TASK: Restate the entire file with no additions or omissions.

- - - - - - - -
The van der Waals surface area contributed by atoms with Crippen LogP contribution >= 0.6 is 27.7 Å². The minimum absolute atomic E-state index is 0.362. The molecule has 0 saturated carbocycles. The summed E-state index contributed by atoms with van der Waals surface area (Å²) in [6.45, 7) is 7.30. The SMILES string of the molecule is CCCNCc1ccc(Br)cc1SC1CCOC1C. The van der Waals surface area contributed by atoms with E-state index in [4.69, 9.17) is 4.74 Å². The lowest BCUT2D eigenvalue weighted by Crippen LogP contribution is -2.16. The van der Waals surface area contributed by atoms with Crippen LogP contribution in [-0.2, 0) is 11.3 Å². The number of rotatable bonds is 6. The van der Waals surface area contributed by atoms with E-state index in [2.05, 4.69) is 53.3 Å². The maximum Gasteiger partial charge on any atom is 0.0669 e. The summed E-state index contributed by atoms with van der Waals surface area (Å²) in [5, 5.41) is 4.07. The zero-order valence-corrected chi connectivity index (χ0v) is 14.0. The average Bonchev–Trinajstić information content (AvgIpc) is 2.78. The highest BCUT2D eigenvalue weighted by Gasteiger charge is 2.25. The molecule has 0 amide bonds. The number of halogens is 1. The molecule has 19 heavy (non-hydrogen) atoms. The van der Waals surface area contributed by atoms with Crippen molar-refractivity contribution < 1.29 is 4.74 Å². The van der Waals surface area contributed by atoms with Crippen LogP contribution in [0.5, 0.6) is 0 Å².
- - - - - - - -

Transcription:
The van der Waals surface area contributed by atoms with Crippen LogP contribution >= 0.6 is 27.7 Å². The minimum absolute atomic E-state index is 0.362. The molecule has 0 saturated carbocycles. The summed E-state index contributed by atoms with van der Waals surface area (Å²) in [6.45, 7) is 7.30. The SMILES string of the molecule is CCCNCc1ccc(Br)cc1SC1CCOC1C. The van der Waals surface area contributed by atoms with E-state index in [4.69, 9.17) is 4.74 Å². The lowest BCUT2D eigenvalue weighted by Crippen LogP contribution is -2.16. The van der Waals surface area contributed by atoms with Crippen LogP contribution in [-0.2, 0) is 11.3 Å². The number of rotatable bonds is 6. The van der Waals surface area contributed by atoms with E-state index in [2.05, 4.69) is 53.3 Å². The maximum Gasteiger partial charge on any atom is 0.0669 e. The summed E-state index contributed by atoms with van der Waals surface area (Å²) in [5, 5.41) is 4.07. The zero-order valence-corrected chi connectivity index (χ0v) is 14.0. The average Bonchev–Trinajstić information content (AvgIpc) is 2.78. The highest BCUT2D eigenvalue weighted by Gasteiger charge is 2.25. The molecule has 0 amide bonds. The number of halogens is 1. The molecule has 19 heavy (non-hydrogen) atoms. The van der Waals surface area contributed by atoms with Crippen molar-refractivity contribution < 1.29 is 4.74 Å². The van der Waals surface area contributed by atoms with Crippen LogP contribution in [0.5, 0.6) is 0 Å².